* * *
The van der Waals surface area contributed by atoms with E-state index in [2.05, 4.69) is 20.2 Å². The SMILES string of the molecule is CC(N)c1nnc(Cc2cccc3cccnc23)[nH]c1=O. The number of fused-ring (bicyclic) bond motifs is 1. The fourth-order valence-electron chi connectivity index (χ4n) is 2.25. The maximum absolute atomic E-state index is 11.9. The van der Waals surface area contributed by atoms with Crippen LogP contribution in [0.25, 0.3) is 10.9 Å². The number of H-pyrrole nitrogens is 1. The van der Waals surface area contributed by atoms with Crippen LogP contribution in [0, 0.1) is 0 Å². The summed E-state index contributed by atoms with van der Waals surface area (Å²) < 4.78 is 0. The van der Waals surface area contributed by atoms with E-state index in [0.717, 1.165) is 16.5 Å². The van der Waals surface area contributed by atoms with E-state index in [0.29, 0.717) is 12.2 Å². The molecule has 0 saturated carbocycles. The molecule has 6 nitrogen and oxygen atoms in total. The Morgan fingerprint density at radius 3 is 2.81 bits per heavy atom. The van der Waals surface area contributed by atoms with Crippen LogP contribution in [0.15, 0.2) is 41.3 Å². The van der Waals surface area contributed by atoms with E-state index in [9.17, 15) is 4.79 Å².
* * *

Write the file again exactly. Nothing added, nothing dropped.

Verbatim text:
The van der Waals surface area contributed by atoms with E-state index in [2.05, 4.69) is 20.2 Å². The SMILES string of the molecule is CC(N)c1nnc(Cc2cccc3cccnc23)[nH]c1=O. The number of fused-ring (bicyclic) bond motifs is 1. The fourth-order valence-electron chi connectivity index (χ4n) is 2.25. The maximum absolute atomic E-state index is 11.9. The van der Waals surface area contributed by atoms with Crippen LogP contribution in [0.25, 0.3) is 10.9 Å². The number of H-pyrrole nitrogens is 1. The van der Waals surface area contributed by atoms with Crippen LogP contribution in [0, 0.1) is 0 Å². The summed E-state index contributed by atoms with van der Waals surface area (Å²) < 4.78 is 0. The van der Waals surface area contributed by atoms with E-state index in [0.717, 1.165) is 16.5 Å². The van der Waals surface area contributed by atoms with E-state index in [0.29, 0.717) is 12.2 Å². The molecule has 0 saturated carbocycles. The molecule has 6 nitrogen and oxygen atoms in total. The Morgan fingerprint density at radius 3 is 2.81 bits per heavy atom. The van der Waals surface area contributed by atoms with Crippen LogP contribution in [0.15, 0.2) is 41.3 Å². The van der Waals surface area contributed by atoms with E-state index in [9.17, 15) is 4.79 Å².